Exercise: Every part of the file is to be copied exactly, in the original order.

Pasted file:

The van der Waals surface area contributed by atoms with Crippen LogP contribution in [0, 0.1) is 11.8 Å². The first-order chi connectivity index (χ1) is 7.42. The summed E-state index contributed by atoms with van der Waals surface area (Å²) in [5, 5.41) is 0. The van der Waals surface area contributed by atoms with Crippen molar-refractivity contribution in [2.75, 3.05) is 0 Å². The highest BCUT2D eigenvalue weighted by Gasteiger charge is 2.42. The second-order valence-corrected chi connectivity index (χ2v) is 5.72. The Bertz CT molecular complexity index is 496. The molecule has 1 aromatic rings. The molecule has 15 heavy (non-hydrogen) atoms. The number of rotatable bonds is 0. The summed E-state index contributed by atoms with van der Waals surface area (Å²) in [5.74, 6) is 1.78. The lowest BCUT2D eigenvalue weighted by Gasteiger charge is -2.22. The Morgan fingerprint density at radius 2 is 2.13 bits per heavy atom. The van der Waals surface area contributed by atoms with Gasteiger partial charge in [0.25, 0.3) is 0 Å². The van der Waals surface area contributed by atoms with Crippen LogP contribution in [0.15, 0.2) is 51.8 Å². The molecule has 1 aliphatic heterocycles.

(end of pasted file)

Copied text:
The van der Waals surface area contributed by atoms with Crippen LogP contribution in [0, 0.1) is 11.8 Å². The first-order chi connectivity index (χ1) is 7.42. The summed E-state index contributed by atoms with van der Waals surface area (Å²) in [5, 5.41) is 0. The van der Waals surface area contributed by atoms with Crippen molar-refractivity contribution in [2.75, 3.05) is 0 Å². The highest BCUT2D eigenvalue weighted by Gasteiger charge is 2.42. The second-order valence-corrected chi connectivity index (χ2v) is 5.72. The Bertz CT molecular complexity index is 496. The molecule has 1 aromatic rings. The molecule has 15 heavy (non-hydrogen) atoms. The number of rotatable bonds is 0. The summed E-state index contributed by atoms with van der Waals surface area (Å²) in [5.74, 6) is 1.78. The lowest BCUT2D eigenvalue weighted by Gasteiger charge is -2.22. The Morgan fingerprint density at radius 2 is 2.13 bits per heavy atom. The van der Waals surface area contributed by atoms with Gasteiger partial charge in [0.25, 0.3) is 0 Å². The van der Waals surface area contributed by atoms with Crippen LogP contribution in [0.15, 0.2) is 51.8 Å². The molecule has 1 aliphatic heterocycles.